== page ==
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Global assessment of organic contaminants in farmed salmon
Hites, R.A.; Foran, J.A.; Carpenter, D.O.; Hamilton, M.C.; Knuth, B.A.; Schwager, S.J. (2004). Global assessment of organic contaminants in farmed salmon. Science (Wash.) 303(5655): 226-229
In: Science (Washington). American Association for the Advancement of Science: New York, N.Y. ISSN 0036-8075, more
Peer reviewed article  

Available in Authors 

    Organic constituents; Marine

Authors  Top 
  • Hites, R.A.
  • Foran, J.A.
  • Carpenter, D.O.
  • Hamilton, M.C.
  • Knuth, B.A.
  • Schwager, S.J.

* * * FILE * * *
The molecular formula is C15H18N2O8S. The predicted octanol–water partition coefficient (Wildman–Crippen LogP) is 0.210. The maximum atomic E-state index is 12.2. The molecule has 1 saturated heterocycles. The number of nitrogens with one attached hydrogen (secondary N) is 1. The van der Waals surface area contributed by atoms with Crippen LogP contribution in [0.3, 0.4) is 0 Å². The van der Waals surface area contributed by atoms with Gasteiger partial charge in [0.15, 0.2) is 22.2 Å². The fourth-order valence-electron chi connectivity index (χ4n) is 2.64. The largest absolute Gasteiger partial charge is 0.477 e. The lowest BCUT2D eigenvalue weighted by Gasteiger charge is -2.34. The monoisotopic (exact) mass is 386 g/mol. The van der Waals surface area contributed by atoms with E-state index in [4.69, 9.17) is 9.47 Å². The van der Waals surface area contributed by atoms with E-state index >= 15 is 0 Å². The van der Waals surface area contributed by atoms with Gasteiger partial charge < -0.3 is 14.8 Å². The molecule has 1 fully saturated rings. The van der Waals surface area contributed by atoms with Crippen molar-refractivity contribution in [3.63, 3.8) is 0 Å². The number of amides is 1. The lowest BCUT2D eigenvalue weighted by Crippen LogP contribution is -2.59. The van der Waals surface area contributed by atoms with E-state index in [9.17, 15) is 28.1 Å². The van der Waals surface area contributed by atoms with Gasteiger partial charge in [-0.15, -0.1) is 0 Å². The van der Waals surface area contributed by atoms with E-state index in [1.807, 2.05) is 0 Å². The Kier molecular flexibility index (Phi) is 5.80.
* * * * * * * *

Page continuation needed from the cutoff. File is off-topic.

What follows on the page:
The annual global production of farmed salmon has increased by a factor of 40 during the past two decades. Salmon from farms in northern Europe, North America, and Chile are now available widely year-round at relatively low prices. Salmon farms have been criticized for their ecological effects, but the potential human health risks of farmed salmon consumption have not been examined rigorously. Having analyzed over 2 metric tons of farmed and wild salmon from around the world for organochlorine contaminants, we show that concentrations of these contaminants are significantly higher in farmed salmon than in wild. European-raised salmon have significantly greater contaminant loads than those raised in North and South America, indicating the need for further investigation into the sources of contamination. Risk analysis indicates that consumption of farmed Atlantic salmon may pose health risks that detract from the beneficial effects of fish consumption.

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